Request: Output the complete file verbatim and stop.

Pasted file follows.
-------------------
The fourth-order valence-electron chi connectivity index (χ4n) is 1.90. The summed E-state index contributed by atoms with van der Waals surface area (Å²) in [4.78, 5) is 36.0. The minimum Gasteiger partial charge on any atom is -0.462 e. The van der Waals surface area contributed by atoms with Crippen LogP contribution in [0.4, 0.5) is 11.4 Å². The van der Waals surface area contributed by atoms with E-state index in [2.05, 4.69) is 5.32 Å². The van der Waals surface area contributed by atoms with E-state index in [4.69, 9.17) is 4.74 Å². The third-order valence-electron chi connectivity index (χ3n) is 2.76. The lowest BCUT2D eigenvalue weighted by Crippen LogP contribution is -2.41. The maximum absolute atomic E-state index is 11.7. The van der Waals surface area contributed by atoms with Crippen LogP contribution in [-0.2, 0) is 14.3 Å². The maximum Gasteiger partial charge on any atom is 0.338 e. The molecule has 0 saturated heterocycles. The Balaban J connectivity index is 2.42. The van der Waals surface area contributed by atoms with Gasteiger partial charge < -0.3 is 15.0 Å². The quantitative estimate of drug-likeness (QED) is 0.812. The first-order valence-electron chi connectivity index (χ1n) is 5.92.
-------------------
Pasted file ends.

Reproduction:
The fourth-order valence-electron chi connectivity index (χ4n) is 1.90. The summed E-state index contributed by atoms with van der Waals surface area (Å²) in [4.78, 5) is 36.0. The minimum Gasteiger partial charge on any atom is -0.462 e. The van der Waals surface area contributed by atoms with Crippen LogP contribution in [0.4, 0.5) is 11.4 Å². The van der Waals surface area contributed by atoms with E-state index in [2.05, 4.69) is 5.32 Å². The van der Waals surface area contributed by atoms with E-state index in [4.69, 9.17) is 4.74 Å². The third-order valence-electron chi connectivity index (χ3n) is 2.76. The lowest BCUT2D eigenvalue weighted by Crippen LogP contribution is -2.41. The maximum absolute atomic E-state index is 11.7. The van der Waals surface area contributed by atoms with Crippen LogP contribution in [-0.2, 0) is 14.3 Å². The maximum Gasteiger partial charge on any atom is 0.338 e. The molecule has 0 saturated heterocycles. The Balaban J connectivity index is 2.42. The van der Waals surface area contributed by atoms with Gasteiger partial charge < -0.3 is 15.0 Å². The quantitative estimate of drug-likeness (QED) is 0.812. The first-order valence-electron chi connectivity index (χ1n) is 5.92.